7 DIY Bug Discovery Dig Ideas
7 Ideas for Making Bug Discovery Dig Kits at Home
DIY Bug Discovery Dig #1: Make a Bug Dig Kit
- Plaster of Paris
- Mixing bowl
- Wooden spoon
- Measuring cups
- Excavation tools. Wooden dowels and other blunt instruments work well. Sharp tools are unsafe and not necessary as the excavations are reasonably brittle and excavate easily.
- Safety goggles
- Small brush
- Little plastic bugs. There are seemingly endless options available for purchase online at a very inexpensive price. There are really nice assortments of bugs filled with all kinds of different insects that work great for the DIY Bug Discovery Dig.
- Container - Any plastic container will do. I saw some cute dragonfly and butterfly soap molds online that would make really cute little bug shaped excavations.
- Put one cup of sand in your mixing bowl.
- Add one-third cup Plaster of Paris.
- Use the wooden spoon to mix the sand and Plaster of Paris.
- Add one-third cup of water and mix.
- Keep adding small amounts of water until you reach a pancake like batter consistency.
- Add the bugs and insects to the container.
- Pour a layer of the mixture into the container to cover the bugs.
- Gently tap the sides of the container to remove any air bubbles. This will also allow a little mixture under and around the bugs. The plastic creatures may try and float to the surface. You can push them back under as the mixture stiffens.
- Optional - Leave a few insects partially exposed on the surface of the excavation.
- Set the bug discovery dig in a safe location to dry undisturbed overnight. I like to put the excavation in front of a fan.
- Optional - Gather some bark, leaves, rocks, sticks and other natural materials to decorate the surface of the excavation.
If you love making educational dig kits and excavation activities at home, then be sure to explore the Excavating Adventures blog. Our blog is loaded with an ever growing list of DIY digs kits you can load with rocks, minerals, gemstones, fossils, and more. These unique and creative dig kit ideas are designed to be not only fun, but educational.
Pro tip: Take a little time online and put together an identification sheet for the bugs you include in your excavation. Once your excavating adventurer discovers all the bugs, encourage them to use the sheet to identify and learn a little information about the bugs.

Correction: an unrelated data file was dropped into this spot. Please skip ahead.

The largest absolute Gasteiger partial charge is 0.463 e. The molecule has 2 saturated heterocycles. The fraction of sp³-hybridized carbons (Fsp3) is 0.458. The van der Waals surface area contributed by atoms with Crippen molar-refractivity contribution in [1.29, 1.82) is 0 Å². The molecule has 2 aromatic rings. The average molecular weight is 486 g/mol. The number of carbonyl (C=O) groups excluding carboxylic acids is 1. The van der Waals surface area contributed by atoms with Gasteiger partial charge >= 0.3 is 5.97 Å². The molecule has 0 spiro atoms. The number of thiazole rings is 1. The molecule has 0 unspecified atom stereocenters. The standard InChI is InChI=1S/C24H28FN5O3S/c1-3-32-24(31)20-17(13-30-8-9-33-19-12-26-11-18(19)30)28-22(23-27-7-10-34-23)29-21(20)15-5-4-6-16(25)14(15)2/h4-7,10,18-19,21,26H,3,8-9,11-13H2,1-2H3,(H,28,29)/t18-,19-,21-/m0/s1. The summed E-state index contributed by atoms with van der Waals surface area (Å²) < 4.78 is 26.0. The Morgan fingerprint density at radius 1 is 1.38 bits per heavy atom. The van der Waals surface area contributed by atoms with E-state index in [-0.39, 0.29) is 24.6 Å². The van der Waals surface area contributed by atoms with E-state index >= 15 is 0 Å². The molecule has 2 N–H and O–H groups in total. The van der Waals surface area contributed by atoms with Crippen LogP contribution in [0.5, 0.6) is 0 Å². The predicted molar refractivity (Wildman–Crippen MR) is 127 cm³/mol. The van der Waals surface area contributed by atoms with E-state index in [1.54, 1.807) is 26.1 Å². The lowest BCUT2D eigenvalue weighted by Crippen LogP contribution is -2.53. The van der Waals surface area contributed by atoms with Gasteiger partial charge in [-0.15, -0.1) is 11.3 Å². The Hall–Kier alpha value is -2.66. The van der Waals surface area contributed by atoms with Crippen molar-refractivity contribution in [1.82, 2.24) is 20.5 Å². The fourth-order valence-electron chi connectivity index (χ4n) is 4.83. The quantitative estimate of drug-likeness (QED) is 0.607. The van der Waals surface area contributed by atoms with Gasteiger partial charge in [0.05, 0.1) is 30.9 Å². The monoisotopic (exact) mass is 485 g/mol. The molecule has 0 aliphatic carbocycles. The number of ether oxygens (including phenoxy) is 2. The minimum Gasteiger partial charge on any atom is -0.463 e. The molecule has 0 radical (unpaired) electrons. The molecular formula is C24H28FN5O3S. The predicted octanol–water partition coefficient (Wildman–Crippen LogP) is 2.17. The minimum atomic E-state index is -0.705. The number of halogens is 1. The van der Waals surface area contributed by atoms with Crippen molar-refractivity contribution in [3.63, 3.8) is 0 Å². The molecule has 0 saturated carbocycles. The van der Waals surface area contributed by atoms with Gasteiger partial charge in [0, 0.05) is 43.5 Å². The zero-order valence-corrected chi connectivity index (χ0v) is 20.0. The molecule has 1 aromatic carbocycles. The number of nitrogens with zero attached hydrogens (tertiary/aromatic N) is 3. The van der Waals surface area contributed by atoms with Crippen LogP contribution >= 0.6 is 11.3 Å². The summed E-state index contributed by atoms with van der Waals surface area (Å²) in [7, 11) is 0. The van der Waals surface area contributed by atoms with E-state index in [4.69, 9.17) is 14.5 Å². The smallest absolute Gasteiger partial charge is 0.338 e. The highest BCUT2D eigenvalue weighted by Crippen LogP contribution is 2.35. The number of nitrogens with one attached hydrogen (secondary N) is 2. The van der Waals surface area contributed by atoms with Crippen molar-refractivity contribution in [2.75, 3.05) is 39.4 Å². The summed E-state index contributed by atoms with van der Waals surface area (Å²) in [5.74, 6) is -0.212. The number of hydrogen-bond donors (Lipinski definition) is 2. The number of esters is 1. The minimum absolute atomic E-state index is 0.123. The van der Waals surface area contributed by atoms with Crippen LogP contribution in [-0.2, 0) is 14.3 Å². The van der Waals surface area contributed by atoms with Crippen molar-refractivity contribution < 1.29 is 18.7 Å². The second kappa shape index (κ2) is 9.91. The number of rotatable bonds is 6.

Now that the bug discover dig is ready to be enjoyed. Find an area that is easy to clean up, distribute the safety goggles, excavation tools, and let the excavating begin.
Pro tip: For younger excavating adventurers, grow a batch of water beads (Orbeez). You can use clear or colored water beads. Explore the full tutorial Orbeez Ghost Eye Excavation to learn about an awesome little surprise you can include in this exciting activity to add a whole other level of excitement.
Once the water beads are ready, strain off any excess water, pour them into a bin or tray, hide the little plastic bugs and insects, and let your child dig in and start discovering the little treasures.
This is a great sensory activity and a ton of fun. Once all the bugs have been discovered, you can encourage your little one to sort the discoveries by shape, type, or color to encourage thinking skills and problem solving abilities.
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Our kits include rare and unique specimens you won't find in standard store-bought dig kits, and with over 120 different specimens and trading cards to collect, there's always something new to learn and discover. Plus, our live sessions with Excavating Adventures guides provide personalized support and engagement for an even more enriching experience. Join the adventure today and give your child the gift of discovery and STEM learning with Excavating Adventures!
DIY Bug Discovery Dig Idea #2: DIY Real Bug Dig Kit
For this activity you will need some real bugs that have been preserved in clear resin. These are readily available online. While these are significantly more expensive than the plastic toy bugs, you can still get an assortment of real bugs in resin for a decent price if you shop around a little.
In my opinion, if you're ever going to invest a little extra money in a DIY dig kit, then this is the time. The real bugs in resin are amazing specimens and are an awesome addition to an excavation activity. Make sure you provide a magnifying glass so your child can really see all the amazing details on the insects they find.
Once you have your real bugs in resin, simple follow the instructions above, but use the real bugs in resin as opposed to the little plastic bugs.
Gem mining is a fascinating hobby that allows you to discover beautiful stones and minerals from the earth. But why go to a commercial gem mining site when you can create your own gem mining kit right at home?
Learn how to make your own kit with this DIY gem mining tutorial. You'll be able to unearth treasures and expand your rock collection from the comfort of your own backyard!
DIY Bug Discovery Dig Idea #3: Homemade Scorpion Dig Kit
Like the real bug dig kit we just discussed, you can also buy scorpions that have been preserved in resin. These are also amazing collectible specimens that are worth every penny.
Pro tip: Buy a large plastic scorpion and make a Mega Homemade Scorpion Dig.
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Best of all, you can earn points for your participation and exchange them for gift cards to use towards Excavating Adventures' amazing dig kits! So don't wait any longer, join Dig Zone today and start your journey as a rockstar explorer!
DIY Bug Discovery Dig Idea #4: Make a Spider Dig Kit
To make a spider dig kit, simply add a bunch of plastic toy spiders, or buy some spiders in resin. There are some really nice realistic looking assorted spider plastic toys available online. These work great in the make a spider dig kit. You can even use the plastic spider rings that you see around Halloween.
Pro tip: Speaking of Halloween, look for clearance sales after Halloween is over. A lot of times you can find toy spiders, bugs, scorpions, and insects for extremely low prices. Be sure to grab these up and use them in some of your bug discovery digs.